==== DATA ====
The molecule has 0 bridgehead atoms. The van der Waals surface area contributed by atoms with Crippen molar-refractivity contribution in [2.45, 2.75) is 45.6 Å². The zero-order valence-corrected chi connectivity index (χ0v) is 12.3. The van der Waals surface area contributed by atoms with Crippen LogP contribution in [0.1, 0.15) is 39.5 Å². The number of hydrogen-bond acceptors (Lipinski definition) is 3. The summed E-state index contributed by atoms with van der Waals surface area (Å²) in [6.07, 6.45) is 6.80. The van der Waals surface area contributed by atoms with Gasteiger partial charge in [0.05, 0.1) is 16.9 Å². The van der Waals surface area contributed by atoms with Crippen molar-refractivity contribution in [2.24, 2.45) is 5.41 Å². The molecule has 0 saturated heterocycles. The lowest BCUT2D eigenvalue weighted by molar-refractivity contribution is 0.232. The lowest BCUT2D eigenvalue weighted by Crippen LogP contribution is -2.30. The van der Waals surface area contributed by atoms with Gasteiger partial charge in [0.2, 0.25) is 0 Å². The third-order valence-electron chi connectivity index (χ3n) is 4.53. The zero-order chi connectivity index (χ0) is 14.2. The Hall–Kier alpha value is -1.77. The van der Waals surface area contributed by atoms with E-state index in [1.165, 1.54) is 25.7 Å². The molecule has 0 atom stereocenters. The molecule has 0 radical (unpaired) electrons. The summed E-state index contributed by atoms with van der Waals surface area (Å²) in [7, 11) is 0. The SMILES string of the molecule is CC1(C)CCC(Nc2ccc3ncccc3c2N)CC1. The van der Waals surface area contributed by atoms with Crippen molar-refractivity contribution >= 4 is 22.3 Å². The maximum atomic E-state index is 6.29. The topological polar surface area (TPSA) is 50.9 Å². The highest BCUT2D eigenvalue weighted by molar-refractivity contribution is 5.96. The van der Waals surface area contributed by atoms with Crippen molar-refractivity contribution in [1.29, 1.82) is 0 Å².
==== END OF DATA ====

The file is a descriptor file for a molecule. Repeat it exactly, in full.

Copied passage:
The molecule has 0 bridgehead atoms. The van der Waals surface area contributed by atoms with Crippen molar-refractivity contribution in [2.45, 2.75) is 45.6 Å². The zero-order valence-corrected chi connectivity index (χ0v) is 12.3. The van der Waals surface area contributed by atoms with Crippen LogP contribution in [0.1, 0.15) is 39.5 Å². The number of hydrogen-bond acceptors (Lipinski definition) is 3. The summed E-state index contributed by atoms with van der Waals surface area (Å²) in [6.07, 6.45) is 6.80. The van der Waals surface area contributed by atoms with Gasteiger partial charge in [0.05, 0.1) is 16.9 Å². The van der Waals surface area contributed by atoms with Crippen molar-refractivity contribution in [2.24, 2.45) is 5.41 Å². The molecule has 0 saturated heterocycles. The lowest BCUT2D eigenvalue weighted by molar-refractivity contribution is 0.232. The lowest BCUT2D eigenvalue weighted by Crippen LogP contribution is -2.30. The van der Waals surface area contributed by atoms with Gasteiger partial charge in [0.2, 0.25) is 0 Å². The third-order valence-electron chi connectivity index (χ3n) is 4.53. The zero-order chi connectivity index (χ0) is 14.2. The Hall–Kier alpha value is -1.77. The van der Waals surface area contributed by atoms with E-state index in [1.165, 1.54) is 25.7 Å². The molecule has 0 atom stereocenters. The molecule has 0 radical (unpaired) electrons. The summed E-state index contributed by atoms with van der Waals surface area (Å²) in [7, 11) is 0. The SMILES string of the molecule is CC1(C)CCC(Nc2ccc3ncccc3c2N)CC1. The van der Waals surface area contributed by atoms with Crippen molar-refractivity contribution >= 4 is 22.3 Å². The maximum atomic E-state index is 6.29. The topological polar surface area (TPSA) is 50.9 Å². The highest BCUT2D eigenvalue weighted by molar-refractivity contribution is 5.96. The van der Waals surface area contributed by atoms with Crippen molar-refractivity contribution in [1.29, 1.82) is 0 Å².